Sometimes historical anniversaries throw up interesting items. Examples of irony perhaps, or maybe indications as to how much things have altered over the course of time. On Friday evening, Sinn Féin was the main political party which took part in what was effectively a picket of a Catholic Church in Ballyfermot. They and others may describe it as a “celebration” and an “act of solidarity,” but they are fooling no one.
A party that has sent a delegation to Gaza, which is controlled by Hamas which has actually executed gay people – and which has close ties with Cuba which likewise has a record in this area, cannot be taken seriously when it claims its motivations in picketing churches is because it is passionately pro-LGBT.
Assembling a hostile crowd outside a place of religious worship is in any event designed to be intimidatory. Just ask the people of Harryville in Ballymena who endured a loyalist blockade of the Catholic Church there. Anyone who would mistake the blandishments of militantly anti-Catholic parties like Sinn Féin and the rag tag of ultra leftists for “concern” should maybe not go out on their own too often.
The furore began with the decision of a priest in the parish to fly the rainbow flag as part of Pride week, and the subsequent directive to him to take it down. This would have been the case, the diocese confirmed, had he decided to hoist a Fine Gael flag, or an advertising flag, or even one supporting a sports team
That of course “triggered” the militant anti Papists, and also conveniently suited Sinn Féin’s bye election campaign in Dublin Bay South, one of the most liberal constituencies in the state judging by recent referendum results.
On Friday, the crowd gathered outside the church with flags and placards. Earlier in the week. an irate local Sinn Féin councillor, Greg Kelly, variously clad in the tracksuit top of a Scottish soccer club and draped rather bizarrely in a flag which appeared to encompass support for all manner of genders and sexual orientation, made it his business to berate local parishioners praying outside the Church and then circle them in his car like some demented extra in a 1950s cowboys and Indians movie shouting the odds, as they say.
Kelly is a member of a party that traces its very origins to a much different time. It is generally accepted that June 27th 1970 was the first time the Provisional IRA engaged openly in military action since the split in the IRA six months previously. They were defending St. Matthew’s Church in the Catholic enclave of Short Strand in east Belfast.
The Church was anathema to local loyalists and had been attacked in earlier assaults on the Short Strand in the 1920s. The Belfast Brigade of the IRA had also played the key role in its defence then.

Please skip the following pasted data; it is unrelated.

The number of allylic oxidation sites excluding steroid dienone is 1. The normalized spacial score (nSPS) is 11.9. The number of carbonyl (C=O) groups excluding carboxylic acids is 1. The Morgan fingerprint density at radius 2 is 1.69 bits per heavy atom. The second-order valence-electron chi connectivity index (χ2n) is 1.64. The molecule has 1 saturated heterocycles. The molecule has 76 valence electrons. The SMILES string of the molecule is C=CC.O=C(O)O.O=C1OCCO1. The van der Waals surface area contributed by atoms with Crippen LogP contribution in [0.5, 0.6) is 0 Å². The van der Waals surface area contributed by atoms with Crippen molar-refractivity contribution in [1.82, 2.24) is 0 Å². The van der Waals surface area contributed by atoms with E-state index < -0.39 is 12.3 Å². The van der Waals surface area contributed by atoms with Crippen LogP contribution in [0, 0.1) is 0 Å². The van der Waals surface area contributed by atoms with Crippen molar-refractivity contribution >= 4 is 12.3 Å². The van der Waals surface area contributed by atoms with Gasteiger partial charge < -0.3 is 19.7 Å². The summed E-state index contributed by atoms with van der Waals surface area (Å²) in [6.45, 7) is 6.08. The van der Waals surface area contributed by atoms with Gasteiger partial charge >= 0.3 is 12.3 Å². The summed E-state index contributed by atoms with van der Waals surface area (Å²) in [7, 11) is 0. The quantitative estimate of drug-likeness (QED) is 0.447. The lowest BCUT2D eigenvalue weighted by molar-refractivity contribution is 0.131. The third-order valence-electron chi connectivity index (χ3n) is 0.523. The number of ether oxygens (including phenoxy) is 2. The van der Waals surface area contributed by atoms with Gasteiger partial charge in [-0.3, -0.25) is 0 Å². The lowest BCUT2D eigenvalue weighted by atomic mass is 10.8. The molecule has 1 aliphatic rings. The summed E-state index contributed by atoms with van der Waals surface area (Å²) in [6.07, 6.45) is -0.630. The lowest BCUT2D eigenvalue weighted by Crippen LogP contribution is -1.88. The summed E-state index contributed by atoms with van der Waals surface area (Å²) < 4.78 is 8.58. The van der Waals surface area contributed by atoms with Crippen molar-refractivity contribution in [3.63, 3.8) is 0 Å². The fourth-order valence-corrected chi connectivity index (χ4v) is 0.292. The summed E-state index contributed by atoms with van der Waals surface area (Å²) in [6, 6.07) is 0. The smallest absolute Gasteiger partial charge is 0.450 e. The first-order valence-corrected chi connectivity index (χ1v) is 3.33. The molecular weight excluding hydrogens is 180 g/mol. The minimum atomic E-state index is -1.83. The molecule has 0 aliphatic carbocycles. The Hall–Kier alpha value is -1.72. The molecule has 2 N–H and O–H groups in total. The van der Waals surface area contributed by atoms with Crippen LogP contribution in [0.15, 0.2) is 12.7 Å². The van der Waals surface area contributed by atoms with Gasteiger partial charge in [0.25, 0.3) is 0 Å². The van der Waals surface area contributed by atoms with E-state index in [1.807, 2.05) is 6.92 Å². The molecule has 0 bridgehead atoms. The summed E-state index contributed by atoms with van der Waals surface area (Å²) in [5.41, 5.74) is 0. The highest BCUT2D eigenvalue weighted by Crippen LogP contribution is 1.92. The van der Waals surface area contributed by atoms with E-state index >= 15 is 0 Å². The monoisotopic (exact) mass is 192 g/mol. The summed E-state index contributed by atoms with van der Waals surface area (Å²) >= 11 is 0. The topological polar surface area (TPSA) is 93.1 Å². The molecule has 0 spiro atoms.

The attack began when east Belfast loyalists who had taken part in a pre 12th of July march decided that it might be a good idea to end the day with a traditional attack on the local Fenians. Although the RUC and British army were aware of the potential for serious trouble, they told the local Defence Committee that there would only be around 20 British soldiers available to deal with an assault by the mob.
When after 10pm on Saturday June 27, a crowd of around 200 loyalists began to move menacingly towards Short Strand, there were only a handful of unarmed RUC men to stop them, assuming they even wanted to. Petrol bombs were hurled at the church while 300 local people had taken refuge in the adjacent school in fear that if the mob got past the Church it would burn their homes.
Members of the local Provisional IRA retrieved M1 carbine rifles from dumps and these were used to repel the attackers, two of whom were shot dead, as was a local Catholic who the IRA claimed was shot by loyalists. The Short Strand IRA Volunteers were under the command of Belfast OC Billy McKee who was badly wounded. McKee, a traditional republican and strong opponent of leftism, was later sidelined by the Gerry Adams faction in the leadership of the IRA and supported those who resigned from the movement in 1986.
The successful defence of the Church and of the local community ensured that the Provos were now regarded by more militant Catholics as the legitimate IRA. It also underlined the close connection between that community and the Church, something that was derided by leftists at the time as “Defenderism,” a reference to the secret societies that had acted as a defence against the Orangemen and Yeomanry in the 1790s and later.
Such derision is no longer confined to those outside of the movement that once included the now disbanded IRA. Sinn Féin, however, are notably less brash about asserting anti-catholicism in the north than they are when pursuing the votes of the liberal left in Sandymount. It is a fine balancing act that is by no means as foolproof as some might imagine. Especially as the overt anti-Catholic aspect of the party, and the growing predominance of a new intake of members and elected representatives antipathetic at best to traditional republicanism, grows in strength.